Science

Alan Thicke Cause Of Death Proves The Perils Of Ruptured Aorta

By Mandy Adams , Dec 23, 2016 08:28 AM EST
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Alan Thicke passed away on Dec. 13 and the initial cause of death was a heart attack but based on his death certificate, the Candian actor died of a ruptured aorta. The two health conditions are different and this incident is a wake-up call to learn more about the signs and symptoms of a ruptured aorta.

Alan Thicke's Initial Health Findings

Although Thicke's passing was reported weeks back, his death certificate stated that "standard type A aortic dissection" and a "ruptured aorta" are to blame for the death of the actor. A ruptured aorta is different from a heart attack and it is often more fatal.

Heart attacks happen when there is a blockage in the blood vessels while an aortic dissection is a tear in the blood vessels leading away from the heart. Knowing the difference between the two is vital especially in emergency situations like that of Thicke's sudden attack while playing hockey.

Symptoms Of A Ruptured Aorta

A rupture in the aorta often happens after an aortic dissection. A dissection is a major complication of aortic swelling or an aneurysm. A dissection is a medical emergency and although it can be treated with surgery, there are major risks associated with the procedure.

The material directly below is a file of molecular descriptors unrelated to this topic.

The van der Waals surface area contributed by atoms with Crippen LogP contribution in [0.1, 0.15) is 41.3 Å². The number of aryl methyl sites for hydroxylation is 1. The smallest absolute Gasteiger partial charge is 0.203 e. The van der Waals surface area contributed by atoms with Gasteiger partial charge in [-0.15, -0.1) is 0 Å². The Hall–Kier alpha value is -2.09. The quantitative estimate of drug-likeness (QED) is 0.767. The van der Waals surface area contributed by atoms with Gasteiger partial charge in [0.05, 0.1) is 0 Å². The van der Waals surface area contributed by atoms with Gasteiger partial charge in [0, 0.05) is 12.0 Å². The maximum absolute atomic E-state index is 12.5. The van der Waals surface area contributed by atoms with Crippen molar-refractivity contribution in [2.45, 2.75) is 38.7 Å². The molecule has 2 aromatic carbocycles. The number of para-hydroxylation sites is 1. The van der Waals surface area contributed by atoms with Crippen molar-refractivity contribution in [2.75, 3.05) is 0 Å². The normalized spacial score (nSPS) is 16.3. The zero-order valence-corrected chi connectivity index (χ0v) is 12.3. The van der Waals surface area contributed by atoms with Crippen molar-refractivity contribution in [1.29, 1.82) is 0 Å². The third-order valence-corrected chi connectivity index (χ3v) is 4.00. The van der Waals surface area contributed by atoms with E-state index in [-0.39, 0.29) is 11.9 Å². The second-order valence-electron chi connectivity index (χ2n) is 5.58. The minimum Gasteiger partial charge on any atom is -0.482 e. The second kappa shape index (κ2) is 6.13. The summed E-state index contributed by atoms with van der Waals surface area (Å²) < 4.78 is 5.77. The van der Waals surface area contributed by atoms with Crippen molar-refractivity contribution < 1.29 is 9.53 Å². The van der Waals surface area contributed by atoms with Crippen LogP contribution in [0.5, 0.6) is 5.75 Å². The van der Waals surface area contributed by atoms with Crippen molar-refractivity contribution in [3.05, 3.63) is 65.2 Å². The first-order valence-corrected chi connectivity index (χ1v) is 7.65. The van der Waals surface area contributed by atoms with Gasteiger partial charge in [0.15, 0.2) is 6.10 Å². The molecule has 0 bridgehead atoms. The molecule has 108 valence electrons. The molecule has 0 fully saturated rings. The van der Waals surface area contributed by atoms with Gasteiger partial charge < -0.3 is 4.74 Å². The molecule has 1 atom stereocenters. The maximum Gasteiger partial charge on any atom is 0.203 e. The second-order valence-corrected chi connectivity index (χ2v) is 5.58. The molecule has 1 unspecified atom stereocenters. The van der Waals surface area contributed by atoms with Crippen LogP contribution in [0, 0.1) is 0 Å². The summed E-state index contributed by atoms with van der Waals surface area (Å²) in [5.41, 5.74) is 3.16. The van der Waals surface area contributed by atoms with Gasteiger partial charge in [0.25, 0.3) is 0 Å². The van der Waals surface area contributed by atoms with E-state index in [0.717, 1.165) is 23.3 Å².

As enumerated in Mayo Clinic, the most common symptoms that an aneurysm is in danger of bursting includes intense and sudden back and chest pains, abdominal pain, breathing problems, unconsciousness, and low blood pressure. A rupture in the aorta is hard to detect and prevent and it is so fatal that only 20 percent of the total number of people with this condition survive.

The initial report about Thicke's death published by Entertainment Tonight detailed symptoms similar to the ones outlined above. Individuals who smoke or those who suffer from high blood pressure are prone to this condition. A ruptured aorta is also more common in older people. Alan Thicke was already 69 years old when one of his aortas ruptured. Given these circumstances, men who are at least 65 years old are encouraged to undergo ultrasound scans to detect aortic swelling and ensure that they are healthy.

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